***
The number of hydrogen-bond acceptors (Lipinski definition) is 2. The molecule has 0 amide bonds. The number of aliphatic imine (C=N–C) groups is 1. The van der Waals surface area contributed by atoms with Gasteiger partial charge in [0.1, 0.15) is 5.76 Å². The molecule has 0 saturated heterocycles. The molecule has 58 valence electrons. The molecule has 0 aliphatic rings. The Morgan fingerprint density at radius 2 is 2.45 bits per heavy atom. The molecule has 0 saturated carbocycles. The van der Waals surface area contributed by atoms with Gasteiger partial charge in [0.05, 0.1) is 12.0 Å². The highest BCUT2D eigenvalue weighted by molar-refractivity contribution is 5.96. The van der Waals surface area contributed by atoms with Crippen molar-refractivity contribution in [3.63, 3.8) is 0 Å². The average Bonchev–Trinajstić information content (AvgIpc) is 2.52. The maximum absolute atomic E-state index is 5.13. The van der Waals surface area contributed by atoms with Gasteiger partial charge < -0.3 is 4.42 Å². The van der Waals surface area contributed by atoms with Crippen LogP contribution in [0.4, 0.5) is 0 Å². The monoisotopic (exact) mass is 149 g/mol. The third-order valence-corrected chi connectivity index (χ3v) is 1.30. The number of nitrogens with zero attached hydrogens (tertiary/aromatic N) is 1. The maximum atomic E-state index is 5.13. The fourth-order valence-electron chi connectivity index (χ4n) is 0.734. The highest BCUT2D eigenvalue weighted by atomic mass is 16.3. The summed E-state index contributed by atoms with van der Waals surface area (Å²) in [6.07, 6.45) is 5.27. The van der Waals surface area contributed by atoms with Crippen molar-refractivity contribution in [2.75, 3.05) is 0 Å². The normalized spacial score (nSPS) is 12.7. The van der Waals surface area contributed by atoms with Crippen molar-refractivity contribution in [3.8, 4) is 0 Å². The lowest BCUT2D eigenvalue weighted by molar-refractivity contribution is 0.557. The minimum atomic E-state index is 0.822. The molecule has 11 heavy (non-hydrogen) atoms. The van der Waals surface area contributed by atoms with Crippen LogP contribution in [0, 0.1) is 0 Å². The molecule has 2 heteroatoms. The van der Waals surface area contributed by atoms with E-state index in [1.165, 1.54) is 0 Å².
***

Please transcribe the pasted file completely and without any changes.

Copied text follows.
The number of hydrogen-bond acceptors (Lipinski definition) is 2. The molecule has 0 amide bonds. The number of aliphatic imine (C=N–C) groups is 1. The van der Waals surface area contributed by atoms with Gasteiger partial charge in [0.1, 0.15) is 5.76 Å². The molecule has 0 saturated heterocycles. The molecule has 58 valence electrons. The molecule has 0 aliphatic rings. The Morgan fingerprint density at radius 2 is 2.45 bits per heavy atom. The molecule has 0 saturated carbocycles. The van der Waals surface area contributed by atoms with Gasteiger partial charge in [0.05, 0.1) is 12.0 Å². The highest BCUT2D eigenvalue weighted by molar-refractivity contribution is 5.96. The van der Waals surface area contributed by atoms with Crippen molar-refractivity contribution in [3.63, 3.8) is 0 Å². The average Bonchev–Trinajstić information content (AvgIpc) is 2.52. The maximum absolute atomic E-state index is 5.13. The van der Waals surface area contributed by atoms with Gasteiger partial charge < -0.3 is 4.42 Å². The van der Waals surface area contributed by atoms with Crippen LogP contribution in [0.4, 0.5) is 0 Å². The monoisotopic (exact) mass is 149 g/mol. The third-order valence-corrected chi connectivity index (χ3v) is 1.30. The number of nitrogens with zero attached hydrogens (tertiary/aromatic N) is 1. The maximum atomic E-state index is 5.13. The fourth-order valence-electron chi connectivity index (χ4n) is 0.734. The highest BCUT2D eigenvalue weighted by atomic mass is 16.3. The summed E-state index contributed by atoms with van der Waals surface area (Å²) in [6.07, 6.45) is 5.27. The van der Waals surface area contributed by atoms with Crippen molar-refractivity contribution in [2.75, 3.05) is 0 Å². The normalized spacial score (nSPS) is 12.7. The van der Waals surface area contributed by atoms with Crippen molar-refractivity contribution in [3.8, 4) is 0 Å². The lowest BCUT2D eigenvalue weighted by molar-refractivity contribution is 0.557. The minimum atomic E-state index is 0.822. The molecule has 11 heavy (non-hydrogen) atoms. The van der Waals surface area contributed by atoms with Crippen LogP contribution in [0, 0.1) is 0 Å². The molecule has 2 heteroatoms. The van der Waals surface area contributed by atoms with E-state index in [1.165, 1.54) is 0 Å².